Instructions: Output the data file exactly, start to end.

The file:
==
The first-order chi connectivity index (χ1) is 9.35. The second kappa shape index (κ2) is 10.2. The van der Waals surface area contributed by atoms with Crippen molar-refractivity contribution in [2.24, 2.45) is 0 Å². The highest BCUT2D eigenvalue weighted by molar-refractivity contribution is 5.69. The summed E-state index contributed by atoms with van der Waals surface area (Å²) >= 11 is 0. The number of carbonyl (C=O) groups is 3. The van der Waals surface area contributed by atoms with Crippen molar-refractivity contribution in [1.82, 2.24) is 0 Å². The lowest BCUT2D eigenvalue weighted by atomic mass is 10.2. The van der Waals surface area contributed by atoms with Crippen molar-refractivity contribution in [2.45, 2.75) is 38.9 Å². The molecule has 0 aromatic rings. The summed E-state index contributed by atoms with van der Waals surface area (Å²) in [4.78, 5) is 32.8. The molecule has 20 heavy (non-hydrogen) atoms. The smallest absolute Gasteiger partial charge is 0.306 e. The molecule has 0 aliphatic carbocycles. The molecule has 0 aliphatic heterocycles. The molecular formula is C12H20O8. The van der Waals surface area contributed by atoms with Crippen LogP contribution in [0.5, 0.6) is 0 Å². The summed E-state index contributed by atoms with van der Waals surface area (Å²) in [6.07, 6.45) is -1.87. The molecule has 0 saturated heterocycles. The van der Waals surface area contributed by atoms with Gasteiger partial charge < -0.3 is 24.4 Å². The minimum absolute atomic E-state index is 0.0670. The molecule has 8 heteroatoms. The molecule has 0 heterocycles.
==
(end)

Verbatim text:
The first-order chi connectivity index (χ1) is 9.35. The second kappa shape index (κ2) is 10.2. The van der Waals surface area contributed by atoms with Crippen molar-refractivity contribution in [2.24, 2.45) is 0 Å². The highest BCUT2D eigenvalue weighted by molar-refractivity contribution is 5.69. The summed E-state index contributed by atoms with van der Waals surface area (Å²) >= 11 is 0. The number of carbonyl (C=O) groups is 3. The van der Waals surface area contributed by atoms with Crippen molar-refractivity contribution in [1.82, 2.24) is 0 Å². The lowest BCUT2D eigenvalue weighted by atomic mass is 10.2. The van der Waals surface area contributed by atoms with Crippen molar-refractivity contribution in [2.45, 2.75) is 38.9 Å². The molecule has 0 aromatic rings. The summed E-state index contributed by atoms with van der Waals surface area (Å²) in [4.78, 5) is 32.8. The molecule has 20 heavy (non-hydrogen) atoms. The smallest absolute Gasteiger partial charge is 0.306 e. The molecule has 0 aliphatic carbocycles. The molecule has 0 aliphatic heterocycles. The molecular formula is C12H20O8. The van der Waals surface area contributed by atoms with Crippen LogP contribution in [0.5, 0.6) is 0 Å². The summed E-state index contributed by atoms with van der Waals surface area (Å²) in [6.07, 6.45) is -1.87. The molecule has 0 saturated heterocycles. The van der Waals surface area contributed by atoms with Gasteiger partial charge < -0.3 is 24.4 Å². The minimum absolute atomic E-state index is 0.0670. The molecule has 8 heteroatoms. The molecule has 0 heterocycles.